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ROGER OF WENDOVER Flowers of history. The history of England from the descent of the saxons to A.D. 1235. vol.2


Sir John Froissart's Chronicles of England, France, Spain and the Ajoining Countries from the latter part of the reign of Edward II to the coronation of Henry IV in 12 volumes 

Chronicles of Enguerrand De Monstrelet (Sir John Froissart's Chronicles continuation) in 13 volumes 

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Flowers of history. The history of England from the descent of the saxons to A.D. 1235. vol.2
page 547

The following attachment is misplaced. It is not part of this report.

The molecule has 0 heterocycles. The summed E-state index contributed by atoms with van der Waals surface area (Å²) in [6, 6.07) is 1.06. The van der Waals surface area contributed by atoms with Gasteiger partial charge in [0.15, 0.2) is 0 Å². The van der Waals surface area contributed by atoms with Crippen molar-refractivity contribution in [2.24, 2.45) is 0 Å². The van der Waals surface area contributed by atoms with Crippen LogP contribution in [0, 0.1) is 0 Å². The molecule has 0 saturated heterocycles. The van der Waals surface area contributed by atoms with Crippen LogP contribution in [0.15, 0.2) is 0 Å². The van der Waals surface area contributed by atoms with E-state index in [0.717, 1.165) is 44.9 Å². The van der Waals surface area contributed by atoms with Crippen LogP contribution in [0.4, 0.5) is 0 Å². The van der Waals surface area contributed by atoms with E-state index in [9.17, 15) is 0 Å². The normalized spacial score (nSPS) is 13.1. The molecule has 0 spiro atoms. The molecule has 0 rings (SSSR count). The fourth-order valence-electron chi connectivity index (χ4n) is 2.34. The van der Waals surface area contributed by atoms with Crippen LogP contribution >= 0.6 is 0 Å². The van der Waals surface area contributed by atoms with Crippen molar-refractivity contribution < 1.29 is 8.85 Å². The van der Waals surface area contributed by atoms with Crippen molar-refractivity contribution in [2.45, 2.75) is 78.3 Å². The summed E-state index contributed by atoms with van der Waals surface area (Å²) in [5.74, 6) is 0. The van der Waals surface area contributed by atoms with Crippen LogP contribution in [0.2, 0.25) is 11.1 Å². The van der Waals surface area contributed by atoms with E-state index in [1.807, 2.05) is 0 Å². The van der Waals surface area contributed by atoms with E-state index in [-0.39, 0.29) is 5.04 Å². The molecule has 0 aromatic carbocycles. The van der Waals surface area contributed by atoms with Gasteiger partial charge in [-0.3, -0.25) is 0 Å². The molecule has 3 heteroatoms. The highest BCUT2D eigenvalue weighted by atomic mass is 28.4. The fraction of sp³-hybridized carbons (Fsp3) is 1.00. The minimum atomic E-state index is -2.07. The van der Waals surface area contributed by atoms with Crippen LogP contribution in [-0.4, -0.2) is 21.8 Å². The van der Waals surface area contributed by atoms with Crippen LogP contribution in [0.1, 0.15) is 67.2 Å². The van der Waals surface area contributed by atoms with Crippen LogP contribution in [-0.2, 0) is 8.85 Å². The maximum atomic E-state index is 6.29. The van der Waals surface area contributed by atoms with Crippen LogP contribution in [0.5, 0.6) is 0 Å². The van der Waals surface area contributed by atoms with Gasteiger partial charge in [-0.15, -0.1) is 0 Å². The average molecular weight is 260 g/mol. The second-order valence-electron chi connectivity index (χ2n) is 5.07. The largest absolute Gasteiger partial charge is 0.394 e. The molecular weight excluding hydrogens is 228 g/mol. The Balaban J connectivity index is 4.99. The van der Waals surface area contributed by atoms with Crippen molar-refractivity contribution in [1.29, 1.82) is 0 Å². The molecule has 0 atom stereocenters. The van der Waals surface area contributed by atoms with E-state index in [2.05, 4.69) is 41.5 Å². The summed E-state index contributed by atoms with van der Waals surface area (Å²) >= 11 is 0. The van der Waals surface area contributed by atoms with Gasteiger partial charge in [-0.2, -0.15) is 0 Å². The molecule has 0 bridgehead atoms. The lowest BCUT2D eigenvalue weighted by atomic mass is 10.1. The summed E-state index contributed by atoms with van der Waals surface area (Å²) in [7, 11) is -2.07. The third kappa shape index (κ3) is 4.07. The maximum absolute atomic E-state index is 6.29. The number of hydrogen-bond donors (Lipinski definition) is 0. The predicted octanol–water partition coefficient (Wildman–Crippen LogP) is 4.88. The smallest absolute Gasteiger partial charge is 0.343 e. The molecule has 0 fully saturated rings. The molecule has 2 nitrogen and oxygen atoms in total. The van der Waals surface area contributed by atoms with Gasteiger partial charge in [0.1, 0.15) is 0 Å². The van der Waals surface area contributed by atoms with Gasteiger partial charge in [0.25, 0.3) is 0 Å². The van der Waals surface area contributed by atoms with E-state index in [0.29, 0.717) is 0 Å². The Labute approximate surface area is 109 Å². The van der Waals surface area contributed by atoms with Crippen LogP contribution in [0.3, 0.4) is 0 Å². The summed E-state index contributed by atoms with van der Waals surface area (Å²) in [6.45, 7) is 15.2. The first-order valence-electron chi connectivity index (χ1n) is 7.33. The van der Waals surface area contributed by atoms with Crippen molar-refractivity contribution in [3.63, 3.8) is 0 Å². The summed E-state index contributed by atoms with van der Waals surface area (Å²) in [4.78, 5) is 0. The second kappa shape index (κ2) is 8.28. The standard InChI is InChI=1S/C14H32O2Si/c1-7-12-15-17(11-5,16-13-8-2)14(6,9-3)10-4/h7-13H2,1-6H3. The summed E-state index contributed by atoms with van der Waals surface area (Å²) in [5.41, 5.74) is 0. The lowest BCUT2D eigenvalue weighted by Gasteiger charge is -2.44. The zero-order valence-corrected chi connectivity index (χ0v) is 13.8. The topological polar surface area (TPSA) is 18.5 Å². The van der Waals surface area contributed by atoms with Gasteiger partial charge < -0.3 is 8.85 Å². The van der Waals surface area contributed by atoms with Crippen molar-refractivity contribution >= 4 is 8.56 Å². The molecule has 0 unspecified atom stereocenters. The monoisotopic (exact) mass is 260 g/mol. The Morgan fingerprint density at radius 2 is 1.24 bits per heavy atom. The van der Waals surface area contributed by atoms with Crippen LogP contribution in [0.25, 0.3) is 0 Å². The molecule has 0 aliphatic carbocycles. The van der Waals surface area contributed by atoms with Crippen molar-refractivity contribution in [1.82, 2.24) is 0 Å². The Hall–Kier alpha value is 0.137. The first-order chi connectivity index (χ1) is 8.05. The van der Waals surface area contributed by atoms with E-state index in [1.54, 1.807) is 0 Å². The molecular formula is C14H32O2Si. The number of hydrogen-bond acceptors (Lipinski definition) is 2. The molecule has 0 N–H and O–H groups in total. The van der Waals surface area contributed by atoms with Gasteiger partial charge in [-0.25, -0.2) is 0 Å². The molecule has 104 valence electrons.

546 ROC Eli OF WENDOVER. [A.D. 12.12. paid, seize 1 and carried off by some armed men with their heads eovered ; master John a Florentine archdeacon of Norwich, who had been present at the council, escaped being captured, and fled to London, where lie remained concealed for several days. After a lapse of rive weeks too, Cincius was brought back safe and sound to London, though, as was said, with his purse emptied. Of the forcible seizure of corn ai Winyham. A.i). 1232. At Christinas king Henry held his court at Win chester, where Peter, the bishop of that city provided the necessary entertainment for him, and made presents of festive dresses to the king as well as his own followers. During the week of Christmas the weil-storcd barns at Wingham, belonging to a Roman priest were plundered by a small body of armed men with their heads covered, who acted, as was said, by orders of the above-mentioned society. The proctor and guardian of that church, when he heard of this deed of violence, went to the sheriff of the county and informed him of this violation of the king's peace and the injury inflicted on his lord. The sheriff then sent his agents with some soldiers to the place, and ordered them to discover what the matter was ; on arriving at the barns the s \ ! ers there saw these armed men, who were entirely unknown to ' · 1 and who had by this time nearly emptied the granaries, and sold the corn on good terms for the benefit of the whole district, and had also charitably given a portion of it to the poor who asked for it. The soldiers, on coming up to them, asked them whence they came, and how they dared to disturb the king's peace and commit such depredations, on which they called the soldiers aside and at once showed them warrants from the king forbidding any one to obstruct them, and on seeing these the soldiers themselves, as well as others wdio had come there, went away quietly, and within fifteen days these armed men having sold all the corn, went away with their pockets well filled. Information of this occurrence having been carried to Roger bishop of London, he summoned ten bishops, and on the day after the feast of the blessed virgin Scholastic.-!,* in St. Paul's church at London, they excommunicated all the authors of this deed of violence, and including in this sentence all those who had laid violent hands on Cincius the canon of the church at London, and also the whole of the above-mentioned society, and all those who bad written and sealed the letters above-mentioned. How the king tlcinantled pecuniary assistance. On the 7th of March in this year, the nobles of the kingdom, laity as well as prelati s, assembled in council at Westminster at the summons of the king, who there explained to them, that he was involved in heavy debts by reason of the war which he had lately carried on on the continent, and was therefore driven by necessity to ask the assistance of them all in general. On healing * The 10th of February.

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